Between the Lines

Between the Lines - Jodi Picoult, Samantha van Leer My love of reading and books started with the classic fairy tales, which found their natural progression into books by Enid Blyton. I remember being fascinated with toys which came to life in the nursery, at night or when no one was there. (Before there was 'Toy Story', there was Amelia Jane.) I often imagined about the lives of Saucepan Man and Moon-Face atop the Magic Faraway Tree, and when I was not reading about them, I wondered what they were up to and dreamt about joining them on their adventures. But I digress...

It is on a somewhat similar premise that this book is based: a book character wanting to be more than just the role he plays in the story, and of a teenage reader who reads between the lines and sees beyond the printed page, who attempts to set him free.

Despite being marketed as a teenage / young adult read, there are some morsels of philosophical food-for-thought. (WARNING: *Some* disclosure (not spoiler) which you might not want to read before the book, in which case, skip the rest of this paragraph) -------- When the book is closed, the characters in the fairy tale live lives outside of the plot written for them in the story. They are imbued with abilities and personalities not evident or contradictory to the roles cast for them in the fairy tale. The observation was made (by one of the protagonists) that when the creator (author) penned those words, the characters were also woven with abilities and knowledge inherent in the author. This made me think of us mere mortals 'programmed' with innate gifts and talents (blessings) from our Creator, to be actualized outside of the day-to-day roles we play.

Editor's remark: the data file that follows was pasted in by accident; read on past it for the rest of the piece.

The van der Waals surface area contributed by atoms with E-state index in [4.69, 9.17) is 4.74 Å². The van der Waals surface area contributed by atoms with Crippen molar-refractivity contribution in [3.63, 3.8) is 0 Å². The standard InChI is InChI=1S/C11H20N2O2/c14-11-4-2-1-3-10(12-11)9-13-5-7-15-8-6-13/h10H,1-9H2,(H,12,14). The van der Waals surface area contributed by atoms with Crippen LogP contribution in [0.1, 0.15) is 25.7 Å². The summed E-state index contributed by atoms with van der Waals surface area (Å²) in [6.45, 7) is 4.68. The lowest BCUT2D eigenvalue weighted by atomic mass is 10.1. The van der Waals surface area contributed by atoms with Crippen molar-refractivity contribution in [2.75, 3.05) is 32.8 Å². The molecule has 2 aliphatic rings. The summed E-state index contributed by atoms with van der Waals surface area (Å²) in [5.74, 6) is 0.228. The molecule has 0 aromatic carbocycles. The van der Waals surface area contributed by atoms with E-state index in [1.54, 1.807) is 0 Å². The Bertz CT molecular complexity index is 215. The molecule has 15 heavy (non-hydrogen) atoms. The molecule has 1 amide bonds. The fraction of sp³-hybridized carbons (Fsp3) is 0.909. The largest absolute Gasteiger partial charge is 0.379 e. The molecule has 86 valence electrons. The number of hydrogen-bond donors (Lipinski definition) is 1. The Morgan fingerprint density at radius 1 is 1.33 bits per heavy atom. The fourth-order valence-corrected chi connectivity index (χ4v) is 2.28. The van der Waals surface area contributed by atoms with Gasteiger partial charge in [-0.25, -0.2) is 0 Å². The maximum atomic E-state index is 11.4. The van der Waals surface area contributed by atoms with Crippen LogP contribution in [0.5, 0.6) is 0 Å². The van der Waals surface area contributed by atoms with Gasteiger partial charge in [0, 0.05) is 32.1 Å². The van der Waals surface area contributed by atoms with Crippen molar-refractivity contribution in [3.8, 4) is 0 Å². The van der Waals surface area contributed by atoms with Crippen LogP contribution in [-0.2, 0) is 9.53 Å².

I picked up this book because I am a fan of Jodi Picoult's and was curious to see how different this one would be, being that it was co-authored with her daughter, and a deviation from her usual genre. For a book with such a simple premise, it certainly had enough twists and turns -- which while I was reading, I kept thinking that I would not have thought about that (twist).

I say this book is for the young-at-heart, for those who dream of stories coming alive, or for those who find themselves easily lost in the stories they read.